Reluctantly, a sulky adolescent returns to her parents' house for yet another boring summer vacation, dabbling in desire and the art of desirability, eventually mixing reality with vision, caged fantasies with the fierce female sexuality.
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Reluctantly, only child Alice Bonnard, a sulky and curious adolescent, returns to her parents' provincial farm house for yet another boring and endless end-of term vacation from boarding school, in the summer of 1963. Sadly, what awaits her there is a farce of a happy family, a strenuous generation gap, lonely outings with her bicycle and an awkward and clumsy transcendental stage between a girl's puberty and a young woman's adolescence. Nevertheless, as if by instinct, Alice the unripe explorer of her budding sexuality, she will find herself infatuated with Jim, a masculine pouting workman in her father's saw mill, dabbling in desire and the art of desirability, self-exploration and autoeroticism as an antidote to boredom. Eventually, young Alice mixing reality with vision, sexual fantasies and the fierce caged female sexuality with every visceral fluid possible, the undefined boundaries of the unfathomable realm of sex become ever so slightly clear, under an immature life's bubbly ... Written by
The calendar inside the doorway of the Bonnard home indicates that it's August, 1964; however, TV shows pertaining to the death of Monseigneur Fernand Maillet and the resignation of George Pompidou's first government suggest that it's only 1963, and a TV broadcast of Jacques Anquetil's fourth Tour de France victory suggests that at least one scene with the calendar is set on July 14 (Bastille Day), 1963. See more »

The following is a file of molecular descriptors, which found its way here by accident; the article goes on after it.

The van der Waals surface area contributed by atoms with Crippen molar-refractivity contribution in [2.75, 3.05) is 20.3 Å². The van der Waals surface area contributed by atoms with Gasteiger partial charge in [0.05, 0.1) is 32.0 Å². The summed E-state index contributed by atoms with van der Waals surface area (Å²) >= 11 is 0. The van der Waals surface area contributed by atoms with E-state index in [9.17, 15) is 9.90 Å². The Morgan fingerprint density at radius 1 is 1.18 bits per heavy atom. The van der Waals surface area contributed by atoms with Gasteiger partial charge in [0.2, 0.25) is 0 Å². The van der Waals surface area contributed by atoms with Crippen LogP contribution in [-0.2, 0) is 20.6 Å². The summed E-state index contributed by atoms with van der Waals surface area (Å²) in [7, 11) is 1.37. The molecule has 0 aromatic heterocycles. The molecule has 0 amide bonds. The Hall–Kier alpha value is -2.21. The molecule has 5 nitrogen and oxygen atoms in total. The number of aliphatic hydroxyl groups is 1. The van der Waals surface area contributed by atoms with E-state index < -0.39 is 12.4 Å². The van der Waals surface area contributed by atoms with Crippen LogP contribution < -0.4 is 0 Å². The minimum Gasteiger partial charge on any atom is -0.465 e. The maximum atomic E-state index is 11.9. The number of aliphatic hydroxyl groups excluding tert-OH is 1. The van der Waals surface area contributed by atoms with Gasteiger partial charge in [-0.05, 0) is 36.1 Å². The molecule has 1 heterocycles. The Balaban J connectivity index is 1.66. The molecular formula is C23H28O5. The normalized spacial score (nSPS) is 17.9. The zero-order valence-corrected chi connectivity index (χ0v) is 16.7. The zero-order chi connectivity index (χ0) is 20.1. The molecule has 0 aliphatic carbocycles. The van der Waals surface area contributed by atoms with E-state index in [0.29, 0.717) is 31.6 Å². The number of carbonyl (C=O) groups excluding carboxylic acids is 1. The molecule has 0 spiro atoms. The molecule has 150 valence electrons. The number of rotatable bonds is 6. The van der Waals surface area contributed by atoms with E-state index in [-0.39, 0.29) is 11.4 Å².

The first film from Catherine Breillat, the director of "Romance" ('99), that had, upon it's completion in 1975, caused a ratings scandal in France and, beyond being censored, was banned outright. Tellingly, this year (2000) it finally arrived, with little fanfare, on a screen in Paris as, literally across the street at the MK2 Odeon, another controversial film "Baise-Moi" (2000) was causing riots that led to the film being pulled from cinemas.
"Une Vraie Jeune Fille" showcases all of the obsessions that mark Breillat's work through to "Romance" and in a way it is almost more interesting to see the film in retrospect, in light of the films that she made after it, as the lietmotifs present in all were not only prefigured in the first film, but this first film also comments on them.
A girl returns to her parents house from boarding school for the summer. The situation is stifiling and her father's incestuous desires are more than just suggested, though the girl does little to disuade them. She becomes obsessed with a blue collar employee of her father's and his indifference toward her only increases his presence in her numerous sexual fantasies.
The film is visceral and, while the camera is often highly subjective, it maintains, via a cool facade deliberately imitating that of 70's soft porn, that lends it a level of objectivity often entirely absent in American cinema (This film will, incidentally, never reach American screens).
In the same way that "Romance" operates, this film, while exploring detailed fantasies, uses its objectivity to resist any psychoanalyzation of its protagonist. It presents only the events, real events merge with fantasy to lend the pornographic journey/discovery a somewhat hallucinatory aspect
Breillat has found a niche as a filmmaker her films are cool to the touch without being deconstructive, placing her somwhere between Godard and pornography and as a result her films lack a certain element of humanity that prevent them from transcending this niche.
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